RMI Report: Wind and Solar To Produce Over a Third of Global Power by 2030
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- New analysis by RMI, in partnership with the Bezos Earth Fund, reveals surging solar, wind and battery capacity out to 2030 is now in line with ambitious net-zero scenarios. The forecasts see solar and wind supplying over a third of all power by 2030 (up from around 12% currently), while the major cost declines over the past 10 years are expected to continue with solar and wind roughly halving in price again by 2030.
- Complementary research from Systems Change Lab shows eight countries, ranging from Uruguay to Denmark to Namibia, are already proving this is possible, having scaled up solar and wind at rates faster than what’s needed globally to limit global warming to 1.5°C, based on IEA scenarios.
- This exponential growth has put the electricity system at a global tipping point — where the transition away from fossil fuels has become hard to reverse, suggesting fossil fuel demand has peaked in the electricity sector and will be in freefall by the end of the decade.
- The COP28 goal to triple renewables capacity by 2030 is now within reach, provided further barriers are removed, including grid investment, streamlined permitting, improved market structures, and greater storage.
Two new pieces of research show that solar and wind are growing faster than expected:
Rapid growth in solar, wind and battery deployment means that by 2030 the global electricity system can deliver ambitious net-zero pathways, according to new research by RMI done in partnership with the Bezos Earth Fund. This exponential growth in renewable electricity is unlocking widespread benefits, including security of supply and jobs growth, as well as countering energy price inflation.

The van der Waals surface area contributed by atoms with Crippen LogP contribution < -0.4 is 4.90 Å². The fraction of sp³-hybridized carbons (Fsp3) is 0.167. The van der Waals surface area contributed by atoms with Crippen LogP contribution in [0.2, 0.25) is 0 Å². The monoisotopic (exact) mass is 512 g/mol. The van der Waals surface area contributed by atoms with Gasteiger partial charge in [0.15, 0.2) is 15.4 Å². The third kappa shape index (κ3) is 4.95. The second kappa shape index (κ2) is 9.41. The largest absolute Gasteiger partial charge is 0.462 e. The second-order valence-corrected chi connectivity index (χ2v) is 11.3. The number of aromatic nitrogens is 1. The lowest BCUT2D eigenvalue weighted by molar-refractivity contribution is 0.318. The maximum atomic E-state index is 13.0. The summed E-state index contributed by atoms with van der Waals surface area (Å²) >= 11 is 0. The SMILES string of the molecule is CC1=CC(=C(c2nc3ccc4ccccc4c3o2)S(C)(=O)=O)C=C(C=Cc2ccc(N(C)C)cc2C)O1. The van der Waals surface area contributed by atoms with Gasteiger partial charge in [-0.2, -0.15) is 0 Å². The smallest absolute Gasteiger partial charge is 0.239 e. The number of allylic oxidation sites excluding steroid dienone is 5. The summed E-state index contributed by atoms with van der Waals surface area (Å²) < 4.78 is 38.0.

Complementary research from Systems Change Lab, also published today, shows eight countries have already grown solar and wind generation faster than what’s needed to limit global warming to 1.5°C, proving that a rapid transition to renewable energy is possible.
By 2030, solar and wind is forecast by RMI to supply over a third of all global electricity, up from around 12% today. Based on the forecasts, this would see solar and wind generate 12,000-14,000TWh by 2030, 3-4 times higher compared with 2022 levels. It would also surpass recent calls running up to COP28 for a tripling of total renewable energy capacity by 2030.
Meanwhile, fossil fuel demand for electricity will be in steep decline, according to the RMI analysis, down as much as 30% from the 2022 peak by 2030, as renewable electricity further outcompetes hydrocarbons on cost.
Diverse countries leading the charge
Certain key countries and regions including China and Europe are leading the way in adopting clean energy technology, at an exponential growth rate. However, renewable deployment is also becoming ever more distributed globally, including across the Middle East and Africa, which are rapidly catching up with and harnessing the global growth trend.
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Uruguay, Denmark, Lithuania, Namibia, Netherlands, Palestine, Jordan, and Chile have all already grown solar and wind generation at rapid speeds, demonstrating that a rapid transition can be achieved across many different contexts, research from Systems Change Lab shows.